Kerley was taken to the locker room and given the concussion tests, but he later returned to the game. The following day, he was held out of practice when he was evaluated again and diagnosed with concussion symptoms. The Jets had a short week heading into their next game, and Kerley missed their Week 2 game against the Patriots before returning to play in Week 3 against the Bills.
The problem: Players don't always show concussion symptoms immediately.
The scenario: In Week 3, the Raiders' Terrelle Pryor took a helmet-to-helmet hit from the Broncos' Wesley Woodyard. Pryor had tucked the ball and made himself a runner, and the hit occurred inside the tackle box, so Woodyard was not penalized:
Pryor lay on the turf momentarily but played two more snaps. After the Raiders turned the ball over on downs, he started showing symptoms during a sideline evaluation and was removed from the game. The next day, Pryor tweeted, "I don't remember much!" He returned to practice in a limited role later in the week and was ultimately held out of Sunday's game against the Redskins. The league's concussion protocol says that "if the occurrence of a concussion is unclear, or a player sustains a mechanism of injury ('big hit') that is reasonably expected to give rise to a concussion... the player shall be removed immediately from the field by Club medical personnel." The hit Pryor took certainly seems to fit that definition, and the NFLPA is investigating the Raiders' handling of Pryor to determine why he remained in the game. Per Mike Florio, the NFLPA does not want the typical sideline chaos to be used as an excuse for any failure to be properly vigilant in following the mandated protocols. The union spokesman told me that, depending on the outcome of its investigation, the NFLPA could consider filing a grievance.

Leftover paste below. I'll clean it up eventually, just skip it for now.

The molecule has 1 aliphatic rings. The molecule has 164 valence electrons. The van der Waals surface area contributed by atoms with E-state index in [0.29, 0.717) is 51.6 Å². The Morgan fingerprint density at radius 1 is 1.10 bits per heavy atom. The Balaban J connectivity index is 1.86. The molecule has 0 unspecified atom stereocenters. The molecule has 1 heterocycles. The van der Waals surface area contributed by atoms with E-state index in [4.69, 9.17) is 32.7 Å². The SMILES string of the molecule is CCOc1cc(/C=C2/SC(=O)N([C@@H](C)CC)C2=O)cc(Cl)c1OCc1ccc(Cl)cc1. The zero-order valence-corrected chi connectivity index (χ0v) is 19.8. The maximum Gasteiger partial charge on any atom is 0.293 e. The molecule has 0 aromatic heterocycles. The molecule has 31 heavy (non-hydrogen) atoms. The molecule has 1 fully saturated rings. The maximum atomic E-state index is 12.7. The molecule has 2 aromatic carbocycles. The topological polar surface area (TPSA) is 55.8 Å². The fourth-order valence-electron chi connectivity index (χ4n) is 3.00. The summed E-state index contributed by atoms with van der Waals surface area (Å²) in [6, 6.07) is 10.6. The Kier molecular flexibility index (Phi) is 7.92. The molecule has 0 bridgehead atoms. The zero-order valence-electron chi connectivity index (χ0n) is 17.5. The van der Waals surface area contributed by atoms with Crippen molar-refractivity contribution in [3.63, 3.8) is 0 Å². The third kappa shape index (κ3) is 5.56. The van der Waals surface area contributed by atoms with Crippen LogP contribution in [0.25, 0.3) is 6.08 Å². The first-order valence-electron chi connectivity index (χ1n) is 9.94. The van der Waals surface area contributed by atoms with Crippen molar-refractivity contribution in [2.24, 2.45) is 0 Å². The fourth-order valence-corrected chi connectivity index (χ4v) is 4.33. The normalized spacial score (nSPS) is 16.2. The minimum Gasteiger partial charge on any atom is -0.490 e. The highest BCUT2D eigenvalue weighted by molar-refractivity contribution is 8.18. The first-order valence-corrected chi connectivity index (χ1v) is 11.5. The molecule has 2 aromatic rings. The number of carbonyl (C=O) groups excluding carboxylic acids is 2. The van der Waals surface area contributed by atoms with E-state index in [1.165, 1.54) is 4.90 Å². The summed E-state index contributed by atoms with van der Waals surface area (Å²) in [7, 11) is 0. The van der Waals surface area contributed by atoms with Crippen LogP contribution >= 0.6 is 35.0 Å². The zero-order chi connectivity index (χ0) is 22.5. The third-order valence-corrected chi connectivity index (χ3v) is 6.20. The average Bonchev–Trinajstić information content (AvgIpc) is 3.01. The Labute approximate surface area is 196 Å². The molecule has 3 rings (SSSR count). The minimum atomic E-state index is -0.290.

The problem: A possible breakdown in protocol.
The scenario: In Week 2, Steelers running back Isaac Redman was injured on the opening kickoff after taking a helmet-to-helmet hit from the Bengals' Jayson DiManche. Redman was blocking on the play, and the collision happened away from the ball. Here, you can see Redman go down around the 30-yard line just as the action stops:
The Steelers announced during the game that Redman was undergoing a concussion evaluation. He later returned early in the second quarter and played a total of 19 snaps, and he then played sparingly the following week against the Bears. But last week, Redman told the Pittsburgh Post-Gazette, "I had a concussion. I was pretty much out of it the rest of the game. I just tried to go back in." When asked how he managed to overcome the concussion procedure to return to the game, Redman answered, "I said I was all right."
The problem: The tendency of players to not want to come out of the game.
These aren't rare, exotic scenarios. They're all things that come up normally in the course of play, like two-point conversions and onside kicks, and that's the issue. The new program is designed to keep concussed players from playing, yet that's not what's happening. These are problems that can't be solved via fiat and bureaucracy, and there's a simple inference to be drawn from that fact: you can't really fix football without turning it into another sport.
Photo: Associated Press